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2 top growth stocks I’d buy in May

Do you fancy a company whose interests include Agriculture, Engineering, Food Services and the Investment business? It’s an eclectic mix which might put you off, but then again it might strike you as getting a nice bit of diversity all in one go.

Risky long-term growth

I’m talking of Camellia (LSE: CMA), a holding company that owns this array of diverse companies, and which released full-year results on Thursday. Right up, I’m impressed by the company’s stated ethos which includes “We see ourselves as custodians, holding our businesses in trust for future generations” — the kind of long-term focus that I very much favour.

But other than that, I find this set of results admittedly tricky to evaluate. Revenue from continued operations rose by 5% to £257.9m, with headline pre-tax profit from continuing operations pretty much flat at £26.5m.

But there’s an apparently big whammy from the disposal of the firm’s interest in Duncan Lawrie Private Banking Group. That generated a one-off charge of £20m, and contributed to a bottom-line net loss of £5.9m and a reported loss per share of 387.4p. However, chairman Malcolm Perkins points out that the firm’s expected gains of £19.2m from the disposal have not been included in these 2016 results, as the timings involved will push it into 2017’s figures.

Overall, then, though Mr Perkins does describe prospects for 2017 as uncertain, the company was confident enough to pay out a slightly increased dividend this year, of 130p — which provides a modest yield of 1.1%.

Investors didn’t seem too concerned by the uncertainty facing the company, with the shares down only 1% to £110 apiece as I write. There’s certainly some short-term risk here, but I could be tempted by Camellia’s long-term growth prospects — though I might wait for updated forecasts.

Just keeps giving

For a less risky and more confident growth opportunity, Persimmon (LSE: PSN) seems to be one of those that just keeps giving. Sure, the double-digit EPS growth that has characterised the past five years has to slow, but even at the lower rates of increase forecast for the next two years I’m still seeing no reason to fear for the firm’s long-term growth prospects — and what we’re also seeing is a very healthy and well-covered dividend.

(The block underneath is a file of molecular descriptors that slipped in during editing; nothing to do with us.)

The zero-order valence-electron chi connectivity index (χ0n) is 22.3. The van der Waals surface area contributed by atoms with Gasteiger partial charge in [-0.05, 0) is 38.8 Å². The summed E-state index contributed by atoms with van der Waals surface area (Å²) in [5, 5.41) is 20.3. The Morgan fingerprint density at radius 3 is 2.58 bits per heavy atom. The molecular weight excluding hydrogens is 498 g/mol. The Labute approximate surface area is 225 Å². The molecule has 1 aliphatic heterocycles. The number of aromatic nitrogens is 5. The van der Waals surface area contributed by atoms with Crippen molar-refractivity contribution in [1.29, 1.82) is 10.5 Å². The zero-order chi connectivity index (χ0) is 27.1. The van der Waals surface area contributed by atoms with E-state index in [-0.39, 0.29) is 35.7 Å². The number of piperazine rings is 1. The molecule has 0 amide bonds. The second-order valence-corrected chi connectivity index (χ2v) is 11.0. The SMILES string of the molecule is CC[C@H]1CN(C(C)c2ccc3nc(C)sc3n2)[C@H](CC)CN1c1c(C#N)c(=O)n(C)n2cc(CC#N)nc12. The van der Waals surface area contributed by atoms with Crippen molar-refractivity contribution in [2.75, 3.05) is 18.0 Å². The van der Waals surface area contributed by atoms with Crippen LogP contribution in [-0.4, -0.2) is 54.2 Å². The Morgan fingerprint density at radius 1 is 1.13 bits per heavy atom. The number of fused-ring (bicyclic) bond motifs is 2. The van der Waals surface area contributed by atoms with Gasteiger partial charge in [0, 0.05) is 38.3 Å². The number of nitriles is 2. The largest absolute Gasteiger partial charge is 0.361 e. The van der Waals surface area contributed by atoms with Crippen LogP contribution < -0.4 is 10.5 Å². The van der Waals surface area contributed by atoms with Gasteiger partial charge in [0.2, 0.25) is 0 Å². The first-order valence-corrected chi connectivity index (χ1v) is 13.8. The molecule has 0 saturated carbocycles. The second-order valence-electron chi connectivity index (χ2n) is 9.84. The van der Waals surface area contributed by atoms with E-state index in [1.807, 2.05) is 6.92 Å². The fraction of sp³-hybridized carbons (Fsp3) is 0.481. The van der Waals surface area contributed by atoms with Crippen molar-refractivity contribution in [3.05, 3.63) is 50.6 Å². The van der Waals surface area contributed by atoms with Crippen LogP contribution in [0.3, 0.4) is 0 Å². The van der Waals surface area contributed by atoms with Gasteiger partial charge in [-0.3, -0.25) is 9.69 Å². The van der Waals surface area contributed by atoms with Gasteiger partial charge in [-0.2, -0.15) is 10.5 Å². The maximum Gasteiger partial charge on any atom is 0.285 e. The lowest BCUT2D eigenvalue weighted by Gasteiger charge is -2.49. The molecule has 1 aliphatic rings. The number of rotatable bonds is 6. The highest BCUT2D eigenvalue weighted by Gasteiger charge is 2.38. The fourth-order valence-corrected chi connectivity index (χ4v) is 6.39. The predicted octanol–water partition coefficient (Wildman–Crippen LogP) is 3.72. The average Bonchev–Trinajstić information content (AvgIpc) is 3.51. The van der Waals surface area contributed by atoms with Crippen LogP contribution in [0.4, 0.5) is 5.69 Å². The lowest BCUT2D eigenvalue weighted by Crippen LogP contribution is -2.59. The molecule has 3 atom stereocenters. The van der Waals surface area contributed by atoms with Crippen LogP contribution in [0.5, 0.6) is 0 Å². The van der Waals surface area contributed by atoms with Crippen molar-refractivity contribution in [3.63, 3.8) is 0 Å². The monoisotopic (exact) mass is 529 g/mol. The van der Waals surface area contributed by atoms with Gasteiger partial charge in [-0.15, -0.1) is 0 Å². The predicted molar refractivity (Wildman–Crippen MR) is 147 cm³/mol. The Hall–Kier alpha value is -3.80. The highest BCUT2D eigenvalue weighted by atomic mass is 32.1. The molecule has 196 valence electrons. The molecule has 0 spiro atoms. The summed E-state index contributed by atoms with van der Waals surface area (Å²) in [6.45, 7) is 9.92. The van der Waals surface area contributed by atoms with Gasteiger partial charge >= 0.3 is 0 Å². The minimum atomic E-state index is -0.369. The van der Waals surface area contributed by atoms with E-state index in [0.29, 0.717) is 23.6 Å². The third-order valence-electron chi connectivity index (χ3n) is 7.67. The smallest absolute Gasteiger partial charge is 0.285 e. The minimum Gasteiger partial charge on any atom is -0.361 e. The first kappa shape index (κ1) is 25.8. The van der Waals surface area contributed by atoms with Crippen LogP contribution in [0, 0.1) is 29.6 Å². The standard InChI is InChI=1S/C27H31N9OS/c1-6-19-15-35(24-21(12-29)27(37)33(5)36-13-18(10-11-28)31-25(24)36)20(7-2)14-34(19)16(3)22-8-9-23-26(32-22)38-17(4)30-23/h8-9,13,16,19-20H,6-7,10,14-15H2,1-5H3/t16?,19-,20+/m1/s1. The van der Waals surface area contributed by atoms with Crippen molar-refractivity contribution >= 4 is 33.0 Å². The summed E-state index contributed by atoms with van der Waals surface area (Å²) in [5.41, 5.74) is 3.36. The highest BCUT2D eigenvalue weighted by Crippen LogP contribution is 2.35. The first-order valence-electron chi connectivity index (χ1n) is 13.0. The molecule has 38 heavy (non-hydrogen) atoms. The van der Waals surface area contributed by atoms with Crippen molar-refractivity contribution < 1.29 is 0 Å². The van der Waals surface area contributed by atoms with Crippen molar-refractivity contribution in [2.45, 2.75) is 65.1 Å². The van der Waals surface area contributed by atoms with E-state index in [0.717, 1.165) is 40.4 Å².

A trading update on Thursday said that “Persimmon’s operational performance continues to be excellent“, and revealed an 11% rise over 2016 in forward sales revenue to date with a 4.1% rise in the builder’s average selling price.

As part of its capital return plan, Persimmon paid out 25p per share in surplus cash in March, and has reaffirmed its plan to pay a further 110p this year — and that 135p represents a yield of 5.8%.

The share price put on 2% in response, reaching 2,332p in early trading, and it’s now up 75% since the depths of last summer’s post-Brexit crash (and it’s nearly quadrupled in the past five years). Those who joined the irrational sell-off in the days following 2016’s EU referendum must surely be kicking themselves now.

Unlike some, I don’t see Persimmon’s prospects as being dependent on booming house prices, but instead on the long-term shortage of supply in the UK. Even with level or even cooling prices, I see many years of profit growth still to come.

Profitable growth

There are growth candidates of all shapes and sizes out there, and the tempting pick uncovered in our Top Growth Share From The Motley Fool report has been raking in the cash for years.

The past five years have brought in double-digit annual earnings growth, and the City's experts are predicting two more years of solid growth ahead of us. On top of that, a progressive dividend policy adds an extra attraction to the mix.

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Alan Oscroft has no position in any shares mentioned. The Motley Fool UK has no position in any of the shares mentioned. Views expressed on the companies mentioned in this article are those of the writer and therefore may differ from the official recommendations we make in our subscription services such as Share Advisor, Hidden Winners and Pro. Here at The Motley Fool we believe that considering a diverse range of insights makes us better investors.